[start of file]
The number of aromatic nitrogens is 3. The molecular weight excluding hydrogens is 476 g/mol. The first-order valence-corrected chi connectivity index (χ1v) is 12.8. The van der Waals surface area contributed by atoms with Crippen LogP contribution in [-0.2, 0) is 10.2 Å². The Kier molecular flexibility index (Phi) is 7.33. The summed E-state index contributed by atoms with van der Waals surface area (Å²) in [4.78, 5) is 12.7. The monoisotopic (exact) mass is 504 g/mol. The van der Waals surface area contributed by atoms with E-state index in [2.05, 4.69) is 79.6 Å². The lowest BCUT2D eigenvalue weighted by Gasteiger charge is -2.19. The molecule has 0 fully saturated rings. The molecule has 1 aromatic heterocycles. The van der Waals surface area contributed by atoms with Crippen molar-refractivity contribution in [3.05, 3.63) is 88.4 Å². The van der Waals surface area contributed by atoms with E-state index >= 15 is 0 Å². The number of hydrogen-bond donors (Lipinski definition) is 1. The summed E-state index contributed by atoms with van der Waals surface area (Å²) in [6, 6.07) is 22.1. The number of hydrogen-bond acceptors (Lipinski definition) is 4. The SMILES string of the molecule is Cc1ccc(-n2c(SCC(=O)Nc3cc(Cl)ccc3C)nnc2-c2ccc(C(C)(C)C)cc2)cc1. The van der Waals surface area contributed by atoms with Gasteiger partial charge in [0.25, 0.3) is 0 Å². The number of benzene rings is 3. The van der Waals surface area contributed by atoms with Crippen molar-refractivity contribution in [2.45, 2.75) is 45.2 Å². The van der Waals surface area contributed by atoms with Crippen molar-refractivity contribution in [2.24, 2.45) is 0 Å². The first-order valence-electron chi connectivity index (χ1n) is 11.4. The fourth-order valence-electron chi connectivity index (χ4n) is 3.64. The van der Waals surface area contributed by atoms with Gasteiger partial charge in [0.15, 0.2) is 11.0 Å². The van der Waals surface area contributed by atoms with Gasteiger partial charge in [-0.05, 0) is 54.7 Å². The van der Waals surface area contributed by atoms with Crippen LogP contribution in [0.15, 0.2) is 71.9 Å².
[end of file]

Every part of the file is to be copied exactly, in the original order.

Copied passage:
The number of aromatic nitrogens is 3. The molecular weight excluding hydrogens is 476 g/mol. The first-order valence-corrected chi connectivity index (χ1v) is 12.8. The van der Waals surface area contributed by atoms with Crippen LogP contribution in [-0.2, 0) is 10.2 Å². The Kier molecular flexibility index (Phi) is 7.33. The summed E-state index contributed by atoms with van der Waals surface area (Å²) in [4.78, 5) is 12.7. The monoisotopic (exact) mass is 504 g/mol. The van der Waals surface area contributed by atoms with E-state index in [2.05, 4.69) is 79.6 Å². The lowest BCUT2D eigenvalue weighted by Gasteiger charge is -2.19. The molecule has 0 fully saturated rings. The molecule has 1 aromatic heterocycles. The van der Waals surface area contributed by atoms with Crippen molar-refractivity contribution in [3.05, 3.63) is 88.4 Å². The van der Waals surface area contributed by atoms with E-state index >= 15 is 0 Å². The number of hydrogen-bond donors (Lipinski definition) is 1. The summed E-state index contributed by atoms with van der Waals surface area (Å²) in [6, 6.07) is 22.1. The number of hydrogen-bond acceptors (Lipinski definition) is 4. The SMILES string of the molecule is Cc1ccc(-n2c(SCC(=O)Nc3cc(Cl)ccc3C)nnc2-c2ccc(C(C)(C)C)cc2)cc1. The van der Waals surface area contributed by atoms with Gasteiger partial charge in [0.25, 0.3) is 0 Å². The number of benzene rings is 3. The van der Waals surface area contributed by atoms with Crippen molar-refractivity contribution in [2.45, 2.75) is 45.2 Å². The van der Waals surface area contributed by atoms with Crippen molar-refractivity contribution in [2.24, 2.45) is 0 Å². The first-order valence-electron chi connectivity index (χ1n) is 11.4. The fourth-order valence-electron chi connectivity index (χ4n) is 3.64. The van der Waals surface area contributed by atoms with Gasteiger partial charge in [0.15, 0.2) is 11.0 Å². The van der Waals surface area contributed by atoms with Gasteiger partial charge in [-0.05, 0) is 54.7 Å². The van der Waals surface area contributed by atoms with Crippen LogP contribution in [0.15, 0.2) is 71.9 Å².